Coprocessors and Processor Arrays
With the continuous growth of VLSI technology, it becomes feasible
to build large arrays of simple processing elements and functional units
in a single chip (e.g. FPGA) to process recurrent algorithms. The
approach, however, may be restricted by the limited number of
input/output pins that interface the chip and the external memory
Our focus in this area is on the automated synthesis of VLSI arrays
of processing elements and functional units, and the automated mapping
of recurrent algorithms (e.g. loops) on these VLSI arrays.
To cope with the problem of limited I/O, we have studied the use of
on-chip memory and mapping algorithms to maximize the reuse of on-chip
data. The relevant issues studied include
the amount of chip area allocated to on-chip memory, the interconnection
topology of processing elements and functional units, their
reconfigurability to adapt to applications of different behavior,
and the design of compilers to map recurrent algorithms on the system.
We have studied the design of a super vector coprocessor
for executing nested DO loops. The coprocessor consists of
a collection of processing elements or functional units, whose
topology can be reconfigured dynamically before a recurrent
algorithm is evaluated. Research issues studied include the
allocation of chip area for on-chip memory, architectural
support for dynamic reconfiguration, and the design of a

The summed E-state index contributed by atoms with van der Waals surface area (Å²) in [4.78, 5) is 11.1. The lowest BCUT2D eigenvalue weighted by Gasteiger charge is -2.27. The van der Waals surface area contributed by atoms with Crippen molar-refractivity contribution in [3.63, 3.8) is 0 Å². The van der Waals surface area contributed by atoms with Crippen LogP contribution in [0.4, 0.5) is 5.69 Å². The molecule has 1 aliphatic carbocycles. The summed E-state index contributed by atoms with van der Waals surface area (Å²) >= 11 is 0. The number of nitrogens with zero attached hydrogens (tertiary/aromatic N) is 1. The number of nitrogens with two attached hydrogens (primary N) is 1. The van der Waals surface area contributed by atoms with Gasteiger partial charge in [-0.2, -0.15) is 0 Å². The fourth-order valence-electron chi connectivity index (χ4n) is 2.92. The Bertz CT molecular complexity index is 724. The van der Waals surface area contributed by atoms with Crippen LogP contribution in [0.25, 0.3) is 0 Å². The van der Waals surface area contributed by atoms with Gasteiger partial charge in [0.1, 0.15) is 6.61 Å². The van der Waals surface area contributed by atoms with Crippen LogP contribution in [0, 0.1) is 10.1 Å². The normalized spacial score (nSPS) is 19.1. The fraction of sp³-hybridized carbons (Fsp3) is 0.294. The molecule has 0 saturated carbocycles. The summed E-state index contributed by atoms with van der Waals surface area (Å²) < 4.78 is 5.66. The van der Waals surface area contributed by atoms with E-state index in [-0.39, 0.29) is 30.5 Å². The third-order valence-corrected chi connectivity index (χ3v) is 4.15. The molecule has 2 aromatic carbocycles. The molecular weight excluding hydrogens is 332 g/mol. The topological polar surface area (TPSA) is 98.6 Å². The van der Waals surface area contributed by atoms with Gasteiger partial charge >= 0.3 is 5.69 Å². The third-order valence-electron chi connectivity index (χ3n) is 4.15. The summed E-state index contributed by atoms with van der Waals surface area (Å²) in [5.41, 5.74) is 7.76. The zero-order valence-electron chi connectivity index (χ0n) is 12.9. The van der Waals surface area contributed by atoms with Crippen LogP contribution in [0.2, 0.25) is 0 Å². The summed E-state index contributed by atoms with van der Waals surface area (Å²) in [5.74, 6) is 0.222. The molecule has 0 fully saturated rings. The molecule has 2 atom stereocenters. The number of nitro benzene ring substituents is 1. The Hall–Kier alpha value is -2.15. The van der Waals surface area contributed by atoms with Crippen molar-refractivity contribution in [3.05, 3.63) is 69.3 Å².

compiler to generate code that minimizes completion time and
the access of off-chip data. The idea has been applied to
design next-generation signal processors.
Processor arrays: optimal synthesis.
This early work is on the synthesis of application-specific affine
(uniform) recurrences on regular fine-grain processor arrays.
An affine dependence algorithm consists of a set of indexed
computations and a set of uniform dependence vectors that are
independent of the indices of computations.
We have developed a polynomial-time search algorithm
for mapping high-dimensional recurrences on lower-dimensional
processor arrays. Originally, the problem was formulated by
others as nonlinear integer programming problems with
exponential complexity. The new approach allows optimal
trade-offs between completion time and hardware complexity.
Processor arrays: applications.
The polynomial-time method for optimal synthesis of processor
arrays has been applied in designing VLSI array processors
for solving dynamic programming problems, image processing,
signal processing, and matrix operations.
Processor arrays: interfacing.
This addresses related issues in interfacing VLSI array
processors to host computers.
Other work in architecture.
This addresses the design of associative memory and